We use a dataset of celebrity face images for training in place of CelebA [12]. This dataset has a larger variety of facial poses, including rotations around the camera axis. These are more varied and potentially more difficult to model than the aligned faces from CelebA, presenting an interesting challenge. We preferred the use of faces as a visual estimator since humans excel at identifying flaws in faces.

(a) EBGAN (64x64)
(b) Our results (128x128)
Figure 2: Random samples comparison

4.2 Image diversity and quality

Figure (b)b shows some representative samples drawn uniformly from at resolutions of . Higher resolution images, while maintaining coherency, tend to lose sharpness, but this may be improved upon with additional hyper-parameter explorations. To our knowledge these are the first anatomically coherent high-resolution results except for Stacked GANs [20] which has shown some promise for flowers and birds at up to .

We observe varied poses, expressions, genders, skin colors, light exposure, and facial hair. However we did not see glasses, we see few older people and there are more women than men. For comparison we also displayed some EBGAN [21] results in figure (a)a. We must keep in mind that these are trained on different datasets so direct comparison is difficult.

Figure 3: Random 64x64 samples at varying

In Figure 3, we compared the effect of varying . The model appears well behaved, still maintaining a degree of image diversity across the range of values. At low values, the faces look overly uniform. Variety increases with but so do artifacts. Our observations seem to contradict those of [14] that diversity and quality were independent.

4.3 Space continuity

To estimate the modal coverage of our generator we take real images and find their corresponding embedding for the generator. This is done using Adam to find a value for that minimizes . Mapping to real images is not the goal of the model but it provides a way of testing its ability to generalize. By interpolating the embeddings between two real images, we verify that the model generalized the image contents rather than simply memorizing them.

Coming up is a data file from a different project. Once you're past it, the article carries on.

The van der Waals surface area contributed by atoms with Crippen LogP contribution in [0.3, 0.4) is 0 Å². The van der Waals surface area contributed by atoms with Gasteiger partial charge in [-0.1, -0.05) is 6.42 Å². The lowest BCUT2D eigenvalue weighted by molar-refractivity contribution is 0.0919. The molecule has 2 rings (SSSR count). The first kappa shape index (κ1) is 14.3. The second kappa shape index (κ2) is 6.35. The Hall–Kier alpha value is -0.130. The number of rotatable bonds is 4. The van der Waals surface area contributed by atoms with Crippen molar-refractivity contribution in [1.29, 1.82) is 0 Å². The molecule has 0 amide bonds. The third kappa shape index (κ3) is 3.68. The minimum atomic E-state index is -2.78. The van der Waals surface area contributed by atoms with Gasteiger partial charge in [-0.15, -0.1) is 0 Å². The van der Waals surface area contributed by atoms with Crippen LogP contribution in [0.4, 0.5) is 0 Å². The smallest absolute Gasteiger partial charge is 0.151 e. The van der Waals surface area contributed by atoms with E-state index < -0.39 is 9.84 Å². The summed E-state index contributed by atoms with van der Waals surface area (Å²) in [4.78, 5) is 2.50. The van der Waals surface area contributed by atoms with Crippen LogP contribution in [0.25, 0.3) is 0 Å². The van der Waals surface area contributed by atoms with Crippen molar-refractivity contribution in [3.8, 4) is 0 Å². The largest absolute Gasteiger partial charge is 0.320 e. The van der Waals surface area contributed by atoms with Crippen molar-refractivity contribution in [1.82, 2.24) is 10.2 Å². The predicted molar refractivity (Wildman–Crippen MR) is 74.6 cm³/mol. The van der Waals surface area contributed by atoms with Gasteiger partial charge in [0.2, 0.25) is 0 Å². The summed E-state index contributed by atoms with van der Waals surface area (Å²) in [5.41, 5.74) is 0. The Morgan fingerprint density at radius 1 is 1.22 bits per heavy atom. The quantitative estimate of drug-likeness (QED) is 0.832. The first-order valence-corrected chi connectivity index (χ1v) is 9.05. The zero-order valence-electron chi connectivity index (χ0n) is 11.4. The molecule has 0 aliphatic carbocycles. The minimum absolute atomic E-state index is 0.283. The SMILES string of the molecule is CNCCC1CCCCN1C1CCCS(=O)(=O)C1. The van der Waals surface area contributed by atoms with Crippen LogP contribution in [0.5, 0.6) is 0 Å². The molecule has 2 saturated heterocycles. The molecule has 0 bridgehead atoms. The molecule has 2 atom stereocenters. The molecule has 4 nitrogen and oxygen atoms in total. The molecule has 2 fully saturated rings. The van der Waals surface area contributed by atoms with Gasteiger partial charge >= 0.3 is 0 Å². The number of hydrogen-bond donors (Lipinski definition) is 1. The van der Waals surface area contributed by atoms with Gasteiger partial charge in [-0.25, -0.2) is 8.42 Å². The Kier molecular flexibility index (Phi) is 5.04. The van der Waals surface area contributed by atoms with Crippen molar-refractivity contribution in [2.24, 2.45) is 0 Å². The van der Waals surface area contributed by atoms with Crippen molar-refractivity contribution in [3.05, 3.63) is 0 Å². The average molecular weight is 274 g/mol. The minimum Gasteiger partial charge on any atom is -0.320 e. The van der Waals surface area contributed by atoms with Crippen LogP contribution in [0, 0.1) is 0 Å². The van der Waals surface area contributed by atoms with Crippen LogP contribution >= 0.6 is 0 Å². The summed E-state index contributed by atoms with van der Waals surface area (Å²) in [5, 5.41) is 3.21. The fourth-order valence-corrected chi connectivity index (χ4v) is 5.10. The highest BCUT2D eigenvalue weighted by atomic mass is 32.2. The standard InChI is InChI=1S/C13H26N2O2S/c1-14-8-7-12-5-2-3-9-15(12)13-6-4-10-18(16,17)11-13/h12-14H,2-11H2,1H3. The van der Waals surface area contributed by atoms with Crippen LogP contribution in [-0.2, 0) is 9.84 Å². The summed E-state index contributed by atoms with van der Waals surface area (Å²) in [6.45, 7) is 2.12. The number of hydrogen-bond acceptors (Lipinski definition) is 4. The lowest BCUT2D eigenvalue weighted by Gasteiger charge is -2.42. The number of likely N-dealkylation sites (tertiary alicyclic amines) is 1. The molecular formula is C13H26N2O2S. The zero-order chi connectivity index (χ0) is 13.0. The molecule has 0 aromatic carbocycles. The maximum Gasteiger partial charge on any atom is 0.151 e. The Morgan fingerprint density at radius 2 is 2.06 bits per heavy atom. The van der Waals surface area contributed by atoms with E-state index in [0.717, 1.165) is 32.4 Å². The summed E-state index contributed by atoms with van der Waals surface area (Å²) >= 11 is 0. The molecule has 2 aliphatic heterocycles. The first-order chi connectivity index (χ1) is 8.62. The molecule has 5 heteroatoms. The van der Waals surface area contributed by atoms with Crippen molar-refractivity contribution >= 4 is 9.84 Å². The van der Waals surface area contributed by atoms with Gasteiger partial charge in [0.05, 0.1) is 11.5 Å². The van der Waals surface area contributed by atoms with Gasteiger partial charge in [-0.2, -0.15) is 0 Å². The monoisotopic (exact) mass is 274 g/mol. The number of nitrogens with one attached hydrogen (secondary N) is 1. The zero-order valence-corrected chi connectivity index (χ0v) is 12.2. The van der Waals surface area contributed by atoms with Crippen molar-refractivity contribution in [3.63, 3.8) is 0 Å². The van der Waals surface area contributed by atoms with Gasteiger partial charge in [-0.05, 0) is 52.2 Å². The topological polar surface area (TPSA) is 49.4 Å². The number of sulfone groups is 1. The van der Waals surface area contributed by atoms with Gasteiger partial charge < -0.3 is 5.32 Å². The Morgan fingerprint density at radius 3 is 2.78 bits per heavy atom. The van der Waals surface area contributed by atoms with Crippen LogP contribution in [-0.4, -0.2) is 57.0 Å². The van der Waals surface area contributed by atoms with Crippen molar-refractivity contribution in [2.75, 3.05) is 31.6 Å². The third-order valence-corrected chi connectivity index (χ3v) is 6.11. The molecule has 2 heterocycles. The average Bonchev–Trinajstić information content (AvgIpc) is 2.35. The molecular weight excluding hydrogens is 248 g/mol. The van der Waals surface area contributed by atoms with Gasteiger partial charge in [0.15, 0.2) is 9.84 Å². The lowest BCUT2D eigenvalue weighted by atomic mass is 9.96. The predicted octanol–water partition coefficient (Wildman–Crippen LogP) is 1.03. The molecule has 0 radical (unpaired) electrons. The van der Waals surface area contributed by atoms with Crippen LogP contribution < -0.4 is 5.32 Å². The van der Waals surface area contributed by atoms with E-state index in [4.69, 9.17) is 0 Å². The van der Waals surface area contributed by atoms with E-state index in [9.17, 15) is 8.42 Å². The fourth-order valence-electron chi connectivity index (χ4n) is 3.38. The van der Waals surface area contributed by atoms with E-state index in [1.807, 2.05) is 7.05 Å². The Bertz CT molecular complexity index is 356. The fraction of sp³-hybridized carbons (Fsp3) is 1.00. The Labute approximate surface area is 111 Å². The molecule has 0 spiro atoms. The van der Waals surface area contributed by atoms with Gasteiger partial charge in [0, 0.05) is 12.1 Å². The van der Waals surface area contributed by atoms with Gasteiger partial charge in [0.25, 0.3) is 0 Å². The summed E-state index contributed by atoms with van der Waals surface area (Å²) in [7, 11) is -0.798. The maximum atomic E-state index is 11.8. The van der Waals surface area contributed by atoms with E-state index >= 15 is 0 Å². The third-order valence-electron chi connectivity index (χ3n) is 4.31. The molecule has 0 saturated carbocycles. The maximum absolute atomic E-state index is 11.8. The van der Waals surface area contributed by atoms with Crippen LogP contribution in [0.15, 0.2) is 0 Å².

(a) ALI [5] (64x64)
(b) Conditional PixelCNN [13] (32x32)
(c) Our results (128x128 with 128 filters)
(d) Mirror interpolations (our results 128x128 with 128 filters)
Figure 4: Interpolations of real images in latent space

Figure (c)c displays interpolations on between real images at resolution; these images were not part of the training data. The first and last columns contain the real images to be represented and interpolated. The images immediately next to them are their corresponding approximations while the images in-between are the results of linear interpolation in . For comparison with the current state of the art for generative models, we included ALI [5] results at (figure (a)a) and conditional PixelCNN [13] results at (figure (b)b) both trained on different data sets (higher resolutions were not available to us for these models). In addition figure (d)d showcases interpolation between an image and its mirror.

Figure 5: Quality of the results w.r.t. the measure of convergence (128x128 with 128 filters)

Sample diversity, while not perfect, is convincing; the generated images look relatively close to the real ones. The interpolations show good continuity. On the first row, the hair transitions in a natural way and intermediate hairstyles are believable, showing good generalization. It is also worth noting that some features are not represented such as the cigarette in the left image. The second and last rows show simple rotations. While the rotations are smooth, we can see that profile pictures are not captured as well as camera facing ones. We assume this is due to profiles being less common in our dataset. Finally the mirror example demonstrates separation between identity and rotation. A surprisingly realistic camera-facing image is derived from a single profile image.

4.4 Convergence measure and image quality